Several anthropomorphic assays have been performed to depict similar behavioural pattern between zebrafish and humans, which implicates a conserved behavioural mechanism and circuitry paradigm of both systems. Researchers have employed the zebrafish behavioural pattern to study physiological behaviour like feeding61,62,63, learning64, hearing65, vision66, touch67,68,69 and emotions like fear70,71,72, pain73, helplessness74, courtship75, social interactions69,76,77, anxiety78 and decision making79. Further, reports indicate similarity between expression patterns and axonal projections of hypocretin/orexin neurons of larval zebrafish and humans80. Interestingly, because of the high degree of behavioural similarity between zebrafish and humans; researchers have also employed the use of circadian rhythm in zebrafish locomotor activity to understand the mechanism, which can regulate sleep in humans80,81,82,83. Sleep behaviour pattern has been studied in the zebrafish and has been simulated with sleep-like state in mammals. This study shows that the rest phase in zebrafish and the behavioural manifestations of sleep in mammals exhibit considerable fundamental similarities. They further report that the zebrafish exercise homoeostatic control over rest behaviour which is regulated by the circadian rhythm, features similar to that of mammals84. Disruptions in the circadian rhythm in AD have been reported by several groups85,86,87,88,89,90. Although a link between circadian cycle and AD is clearly implicated, a proper mechanistic explanation connecting them is still lacking. The interactions among the proteins involved in maintaining circadian rhythm in the zebrafish is quite similar to those observed in the mammals91,92,93,94. Apart from this, the cholinergic neurotransmitter system modulates drug induced reward activity in the zebrafish making it compatible to study the neurobiology of addiction. This establishes the zebrafish as a robust model for studying the biology of behaviour in vertebrates95.
Several zebrafish models have been established by placing Aβ central to the disease pathology to simulate AD. A group of researchers suggest that higher levels of Aβ monomers can stimulate angiogenic sprouting in the developing zebrafish hind brain96. Quite interestingly, another group found both APP and Aβ-deficient larvae displayed cerebrovascular defects. Interestingly, these anomalies could be reversed by treating the embryos with human Aβ1–42 peptide. However, there was no effect when they were treated with p3 (the shorter APP cleavage product)97. This finding brought to light the significant cerebrovascular growth promoting function of Aβ. Further, the embryos treated with 2.5 µM of Aβ1–40 led to abnormal vasculature development and cell death98.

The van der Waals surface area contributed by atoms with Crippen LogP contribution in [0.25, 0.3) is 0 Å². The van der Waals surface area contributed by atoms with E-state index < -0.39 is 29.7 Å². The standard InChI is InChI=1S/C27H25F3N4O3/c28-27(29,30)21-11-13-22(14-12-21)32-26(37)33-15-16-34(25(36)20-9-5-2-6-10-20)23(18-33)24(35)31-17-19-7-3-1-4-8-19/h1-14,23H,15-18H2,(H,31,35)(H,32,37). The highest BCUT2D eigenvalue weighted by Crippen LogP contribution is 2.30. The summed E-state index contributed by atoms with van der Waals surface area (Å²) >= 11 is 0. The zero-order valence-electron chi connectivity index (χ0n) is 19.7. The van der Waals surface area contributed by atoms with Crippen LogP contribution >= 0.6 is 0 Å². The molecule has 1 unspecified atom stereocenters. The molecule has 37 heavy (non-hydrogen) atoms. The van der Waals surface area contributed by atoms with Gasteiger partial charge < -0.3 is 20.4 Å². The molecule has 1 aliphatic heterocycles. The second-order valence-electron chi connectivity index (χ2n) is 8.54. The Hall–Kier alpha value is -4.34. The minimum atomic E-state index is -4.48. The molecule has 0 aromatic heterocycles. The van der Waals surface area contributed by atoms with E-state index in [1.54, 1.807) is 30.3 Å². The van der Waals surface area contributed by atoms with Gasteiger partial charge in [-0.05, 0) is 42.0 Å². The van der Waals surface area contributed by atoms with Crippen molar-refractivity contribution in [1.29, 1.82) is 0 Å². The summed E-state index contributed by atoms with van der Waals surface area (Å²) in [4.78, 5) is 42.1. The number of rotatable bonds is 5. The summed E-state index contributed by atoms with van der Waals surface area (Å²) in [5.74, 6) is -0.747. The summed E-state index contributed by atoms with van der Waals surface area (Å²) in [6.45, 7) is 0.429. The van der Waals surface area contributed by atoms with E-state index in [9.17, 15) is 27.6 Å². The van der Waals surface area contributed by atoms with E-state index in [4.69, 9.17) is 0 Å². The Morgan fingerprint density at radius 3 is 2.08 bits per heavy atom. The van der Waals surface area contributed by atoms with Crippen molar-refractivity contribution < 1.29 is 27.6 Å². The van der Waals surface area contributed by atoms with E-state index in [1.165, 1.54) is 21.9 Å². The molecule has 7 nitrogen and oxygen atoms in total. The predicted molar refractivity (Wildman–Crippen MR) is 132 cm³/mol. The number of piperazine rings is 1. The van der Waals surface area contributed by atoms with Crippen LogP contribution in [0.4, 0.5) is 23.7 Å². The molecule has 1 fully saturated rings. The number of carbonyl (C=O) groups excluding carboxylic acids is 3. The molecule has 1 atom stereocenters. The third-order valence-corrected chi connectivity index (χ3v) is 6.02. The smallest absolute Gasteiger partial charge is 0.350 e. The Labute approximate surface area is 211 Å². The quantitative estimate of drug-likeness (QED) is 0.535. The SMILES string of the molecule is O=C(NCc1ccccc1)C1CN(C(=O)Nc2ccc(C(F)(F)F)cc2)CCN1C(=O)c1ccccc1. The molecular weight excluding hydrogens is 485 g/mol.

Besides the Aβ model, research has also focussed on the generation of zebrafish models with Tauopathy99. Cytoskeletal disruption occurred on expressing frontotemporal dementia with Parkinsonism linked to chromosome 17, a mutant form of human Tau in the neurons of the zebrafish, which resembled the neurofibrillary tangles observed in AD100,101. Another group expressed mutated form of the human τ protein in the zebrafish neurons which disrupted the cytoskeletal structure101. Although removal of exon2 from Enolase GFP-transgenic zebrafish and its replacement with complementary DNA that encoded for the four-repeat isoform of the human Tau resulted in eight times overexpression of Tau in the zebrafish brain compared with normal human brain. The overexpressed Tau localised to axons and resembled neurofibrillary tangles102. These reports exemplify the use of zebrafish as a model for AD.
Zebrafish as a neuropharmacological model
Researchers have checked non-associative learning in the zebrafish larvae based on cognitive and behavioural responses of AD. Seven days post fertilisation (dpf) larvae were exposed to a series of acoustic stimuli, to which the larvae displayed significant reduction of startle response103. Another group injected Aβ1-42 into the hind brain ventricle of 24 h post fertilisation (hpf) zebrafish embryos. They observed significant cognitive deficits in the embryos with increased Tau phosphorylation in target residues of GSK-3β in the 5 dpf larvae104. Zebrafish embryos exposed to Trimethyltin chloride (TMT) exhibited neurobehavioural toxicity, specifically, apoptosis in the tail, modulations in photomotor response and frequency of tail flexion105. Most recently, another pharmacologic model of AD has been developed by adding okadaic acid106. Both Aβ plaques and phosphorylarion of Tau have been found to increase with increasing concentrations of okadaic acid. Learning and memory deficits have also been observed in these fish106. Zebrafish treated with Aluminium in an acid environment displayed behaviour with AD-like condition wherein their locomotor activity and learning ability got abrogated107. Furthermore, it has been reported that intraventricular injection of Aβ1–42 in the embryonic brain leads to memory loss and cognitive deficits along with increased Tau phosphorylation104,108. The zebrafish is therefore emerging as a powerful model for research in the field of neuropharmacology.